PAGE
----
Movie - Madharasappattinam (Tamil)
Director - Vijay
Producer - Kalpathi S Aghoram, Udhayanidhi Stalin
Cast - Arya, Amy Jackson, Nasser, Alex O'Neill, VMC Hanifa, MS Bhaskar, Kishore, Jeeva, Jack James
Music - GV Prakash Kumar
Cinematography - Nirav Shah
Editing - Anthony
Art Director - Selvakumar
Stunts - Manohar Verma
Story, Screenplay, Dialogues - Vijay
Release Date - 9th July 2010
Priyadarshan would be proud. His protege Vijay has not only made a very good period film in Tamil (like his grand Kalapani/Siraichaalai), he has also been 'inspired' by 2 huge blockbusters in the period genre. Vijay who has done only remakes so far in Tamil (Kireedam, Poi Solla Porom), ventured into a very tough project as his third, and he has succeeded in making it his career-best work. Its been ages since a period film came in Tamil (other than Imsai Arasan 23am Pulikesi) and out of the few period films in Tamil, even fewer films featured the Indian independence struggle. But here, Vijay does not tell the tale of the independence struggle. Instead, he narrates an endearing love story with the Indian freedom struggle as a backdrop.
85 year old Amy Smith is suffering from a blood clot in her brain and has to be operated almost immediately to avoid serious consequences. But before her operation, she makes a decision to go to India to find the whereabouts of a man named Parithi. Cut to the past, where Amy Wilkinson (Amy Jackson), the daughter of the Governor of Madras, has just arrived in India. Amy meets a young man Parithi (Arya) during her stay in Madras, and slowly falls in love with him, much to the displeasure of her parents and fiancé Commissioner Robert Ellis (Alex O'Neill). Robert, along with the Governon also have plans of snatching the land of Parithi and his fellow villagers who all make a living by washing the clothes of those foreigners. The past and present come alive through the eyes of Amy (Doraiamma to Parithi) in her journey to find Parithi.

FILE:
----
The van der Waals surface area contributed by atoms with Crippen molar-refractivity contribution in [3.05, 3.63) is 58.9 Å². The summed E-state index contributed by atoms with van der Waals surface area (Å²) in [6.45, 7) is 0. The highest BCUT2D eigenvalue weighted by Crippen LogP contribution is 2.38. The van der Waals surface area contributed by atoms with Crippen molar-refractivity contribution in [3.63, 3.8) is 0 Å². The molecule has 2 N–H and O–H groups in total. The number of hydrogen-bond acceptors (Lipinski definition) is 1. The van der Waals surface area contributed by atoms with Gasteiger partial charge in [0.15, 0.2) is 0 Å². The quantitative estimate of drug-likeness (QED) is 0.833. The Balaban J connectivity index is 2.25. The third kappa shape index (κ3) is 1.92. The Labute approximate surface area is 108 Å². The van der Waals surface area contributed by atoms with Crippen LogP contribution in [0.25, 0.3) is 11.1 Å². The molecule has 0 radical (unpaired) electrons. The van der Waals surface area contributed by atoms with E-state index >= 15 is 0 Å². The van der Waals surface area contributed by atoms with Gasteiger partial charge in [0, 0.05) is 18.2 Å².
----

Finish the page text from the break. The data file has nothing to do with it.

The structure of the screenplay is religiously borrowed from James Cameron's blockbuster Titanic. From the first scene till the last scene, the influence of Titanic is very evident and in your face. And the other film which has influenced him majorly is Ashutosh Gowariker's Lagaan. Arya's introduction, learning the language, the rain song, VMC Hanifa's character and finally the gusti match between Parithi and Robert with their land as the prize money; along with costumes, art direction, etc. are all out of Lagaan. Taking scenes from movies which almost everyone has seen and making them work again is a tough job, and Vijay handles it quite well actually. But in spite of these obvious inspirations, Vijay still manages to deliver a pretty good film.
What works for the movie is the romance and its old world charm. The movie takes the audience through the Madras of yore and suddenly gives images of the new Madras, which is now Chennai, in striking contrast. And in between all the land issues, indpendence struggle and tension, a lovely romance blooms between the lead pair Arya and Amy Jackson, which is truly endearing and one of the best aspects of the film. The romantic portions are narrated with a tinge of humour making them much more enjoyable. The second half gets a little long, but catches pace with the chase scene at the Central station and surroundings.